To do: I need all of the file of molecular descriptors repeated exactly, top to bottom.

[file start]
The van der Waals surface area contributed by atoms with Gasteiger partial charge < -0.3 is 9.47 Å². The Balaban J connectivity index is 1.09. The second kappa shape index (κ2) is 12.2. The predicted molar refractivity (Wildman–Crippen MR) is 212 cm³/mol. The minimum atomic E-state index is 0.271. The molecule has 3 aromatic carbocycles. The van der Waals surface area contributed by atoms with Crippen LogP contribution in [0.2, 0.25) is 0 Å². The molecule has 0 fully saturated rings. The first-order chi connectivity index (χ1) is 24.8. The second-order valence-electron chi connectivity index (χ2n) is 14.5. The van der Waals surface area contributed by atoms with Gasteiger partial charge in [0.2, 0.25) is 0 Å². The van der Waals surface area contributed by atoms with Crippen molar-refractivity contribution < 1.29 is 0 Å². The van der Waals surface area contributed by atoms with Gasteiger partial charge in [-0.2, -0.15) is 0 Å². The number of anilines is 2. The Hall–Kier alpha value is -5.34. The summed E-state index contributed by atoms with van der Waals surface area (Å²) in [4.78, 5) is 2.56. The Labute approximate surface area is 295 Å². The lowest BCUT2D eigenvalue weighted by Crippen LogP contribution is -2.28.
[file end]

The van der Waals surface area contributed by atoms with Gasteiger partial charge < -0.3 is 9.47 Å². The Balaban J connectivity index is 1.09. The second kappa shape index (κ2) is 12.2. The predicted molar refractivity (Wildman–Crippen MR) is 212 cm³/mol. The minimum atomic E-state index is 0.271. The molecule has 3 aromatic carbocycles. The van der Waals surface area contributed by atoms with Crippen LogP contribution in [0.2, 0.25) is 0 Å². The molecule has 0 fully saturated rings. The first-order chi connectivity index (χ1) is 24.8. The second-order valence-electron chi connectivity index (χ2n) is 14.5. The van der Waals surface area contributed by atoms with Gasteiger partial charge in [0.2, 0.25) is 0 Å². The van der Waals surface area contributed by atoms with Crippen molar-refractivity contribution < 1.29 is 0 Å². The van der Waals surface area contributed by atoms with Gasteiger partial charge in [-0.2, -0.15) is 0 Å². The number of anilines is 2. The Hall–Kier alpha value is -5.34. The summed E-state index contributed by atoms with van der Waals surface area (Å²) in [4.78, 5) is 2.56. The Labute approximate surface area is 295 Å². The lowest BCUT2D eigenvalue weighted by Crippen LogP contribution is -2.28.